A sub-group analysis identified that the difference between self-report and device measures varied depending on the type of device used (Supplemental figure 11, χ2 = 25.99, df = 2, p < 0.00001, I2 = 92.3%). A significant difference between accelerometer (MD = -125.48, 95% CI: -151.58, -99.39, I2 = 99%) and a combined accelerometer + heart rate monitor (MD = -157.68, 95% CI: -209.35, -106.01, I2 = 97%) and self-report measures was observed. An analysis of different models of accelerometers (i.e., ActiGraph 7164, ActiGraph GT1M, ActiGraph GT3X, SenseWear) revealed no between group differences (χ2 = 3.64, df = 3, p = 0.30, I2 = 17.6%). Further, when comparing accelerometer cut-points (e.g., 50 cpm x-axis, 100 cpm x-axis, 100 cpm vector magnitude, 150 cpm vector magnitude) against a single-item measure (e.g., IPAQ, GPAQ) there were no between group differences (Supplemental figure 12, χ2 = 5.23, df = 3, p = 0.16, I2 = 42.7%). The majority of accelerometers with wear location reported were worn on the dominant hip or waist. A sensitivity analysis of wear location found that the self-report measures were significantly lower when compared to wrist vs. waist/hip locations (Supplemental figure 13, χ2 = 21.35, df = 3, p < 0.00001, I2 = 85.9%). On average, self-report measures when compared to monitors worn on the upper arm (e.g. SenseWear Armband) were not significantly different (MD = -81.74, 95% CI: -174.53, 11.04, I2 = 99%), though there was a high degree of variation between and within studies (up to almost 4 hours/day), and most self-report measures were multi-component or diaries/logs. Contrary to the accelerometer results, no significant differences were observed when comparing self-report measures to an inclinometer (MD = -10.55, 95% CI: -52.30, 31.19, I2 = 98%). However, when only studies that included both an accelerometer and inclinometer (e.g., Actigraph + activPAL) outcome compared to a self-report measure were used, no significant difference between the self-report and device measure were observed (χ2 = 0.30, df = 1, p = 0.58, I2 = 0%) when comparing activPAL (MD = 6.86, 95% CI: -46.78, 60.49) and accelerometers (MD = -13.06, 95% CI: -60.26, 34.15). A sensitivity analysis found that self-reported sedentary time using single-item questionnaires (including IPAQ-LF without motorized transport) was significantly lower when compared to both inclinometers (MD = -127.29, 95% CI: -213.85, -40.72) and accelerometers (MD = -156.84, 95% CI: -190.04, -123.64) (χ2 = 0.39, df = 1, p = 0.53, I2 = 0%). However, when multi-item questionnaires (including IPAQ-LF + motorized transport), logs/diaries and EMAs were compared to device measures, they performed better when compared to inclinometers (MD = 22.59, 95% CI: -23.18, 68.35) versus accelerometers (MD = -62.18, 95% CI: -105.77, -18.59) (χ2 = 6.91, df = 1, p = 0.009, I2 = 85.5%).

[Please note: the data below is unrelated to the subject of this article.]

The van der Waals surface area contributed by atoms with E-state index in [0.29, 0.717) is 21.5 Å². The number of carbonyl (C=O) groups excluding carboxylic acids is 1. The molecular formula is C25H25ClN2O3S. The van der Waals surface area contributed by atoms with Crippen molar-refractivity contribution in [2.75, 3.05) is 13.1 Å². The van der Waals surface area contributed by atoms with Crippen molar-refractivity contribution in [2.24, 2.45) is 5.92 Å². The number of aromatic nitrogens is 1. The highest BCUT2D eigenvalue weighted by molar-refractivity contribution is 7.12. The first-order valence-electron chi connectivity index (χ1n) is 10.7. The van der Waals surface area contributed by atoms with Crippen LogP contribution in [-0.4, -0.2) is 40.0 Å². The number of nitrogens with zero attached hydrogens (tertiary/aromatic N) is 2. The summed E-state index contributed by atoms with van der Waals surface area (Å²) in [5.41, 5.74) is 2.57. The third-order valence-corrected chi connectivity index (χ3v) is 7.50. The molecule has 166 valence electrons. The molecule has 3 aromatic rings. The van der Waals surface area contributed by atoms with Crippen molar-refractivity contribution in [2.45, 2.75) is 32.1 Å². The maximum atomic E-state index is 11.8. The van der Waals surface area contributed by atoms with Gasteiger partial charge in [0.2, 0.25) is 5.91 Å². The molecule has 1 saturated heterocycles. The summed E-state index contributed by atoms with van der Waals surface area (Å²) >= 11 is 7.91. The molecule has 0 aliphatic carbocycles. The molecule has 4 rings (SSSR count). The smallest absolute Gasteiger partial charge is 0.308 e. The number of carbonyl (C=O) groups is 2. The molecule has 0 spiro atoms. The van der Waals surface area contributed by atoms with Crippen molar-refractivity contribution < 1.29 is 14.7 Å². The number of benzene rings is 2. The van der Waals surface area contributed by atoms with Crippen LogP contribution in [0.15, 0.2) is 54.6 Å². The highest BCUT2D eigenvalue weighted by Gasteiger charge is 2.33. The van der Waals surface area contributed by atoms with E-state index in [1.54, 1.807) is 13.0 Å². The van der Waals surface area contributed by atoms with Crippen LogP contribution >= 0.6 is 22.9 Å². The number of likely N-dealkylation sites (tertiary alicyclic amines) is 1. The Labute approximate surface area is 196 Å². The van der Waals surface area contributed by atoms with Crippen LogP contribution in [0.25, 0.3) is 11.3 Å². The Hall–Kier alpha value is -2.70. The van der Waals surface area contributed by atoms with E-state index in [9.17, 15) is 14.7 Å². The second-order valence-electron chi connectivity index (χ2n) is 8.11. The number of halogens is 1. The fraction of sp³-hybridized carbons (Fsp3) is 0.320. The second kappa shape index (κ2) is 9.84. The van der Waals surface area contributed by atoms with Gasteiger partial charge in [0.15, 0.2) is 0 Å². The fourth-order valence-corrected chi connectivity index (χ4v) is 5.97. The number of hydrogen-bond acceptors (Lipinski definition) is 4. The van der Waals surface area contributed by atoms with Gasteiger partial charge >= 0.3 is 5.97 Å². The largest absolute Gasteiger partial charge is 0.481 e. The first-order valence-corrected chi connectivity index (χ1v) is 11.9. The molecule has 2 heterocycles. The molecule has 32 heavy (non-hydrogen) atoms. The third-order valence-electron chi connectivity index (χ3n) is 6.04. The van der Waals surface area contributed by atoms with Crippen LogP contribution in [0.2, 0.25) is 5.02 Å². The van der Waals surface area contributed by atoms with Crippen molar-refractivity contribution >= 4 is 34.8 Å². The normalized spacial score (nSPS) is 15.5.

Reliability

A total of 54 studies provided an assessment of reliability of a self-report measure (Supplemental table 4). The intraclass correlation coefficient (ICC) was the most reported reliability statistic (46 studies) and is a measure of test-retest reliability used to assess whether similar estimates of the outcome (i.e., SB) were obtained across multiple assessments. ICC values range from 0 to 1; where 1 indicates perfect reliability and 0 represents a lack of reliability. In this review we considered an ICC over 0.75 to be excellent, between 0.60 and 0.74 to be good, between 0.40 and 0.59 to be fair, and < 0.40 to be poor [211]. Figure 5 is a plot of all the extracted ICCs and shows that on average, the reliability of the self-report measures was good with ICC = 0.66 (SD = 0.22) and ranged from -0.13 to 0.91.

Fig. 5
figure5

Intraclass correlation coefficients between repeated self-report measures

Discussion

To our knowledge, this review represents the most comprehensive comparison to date of self-report and device-assessed SB measures in adults. Contrary to what was previously found in the PA literature [9, 13], the majority of the studies included in this review reported on units that were comparable between the two measures and reported measures of variance around estimates. This allowed us to conduct large meta-analyses to compare self-report and device measures and to perform a series of sub-group analyses.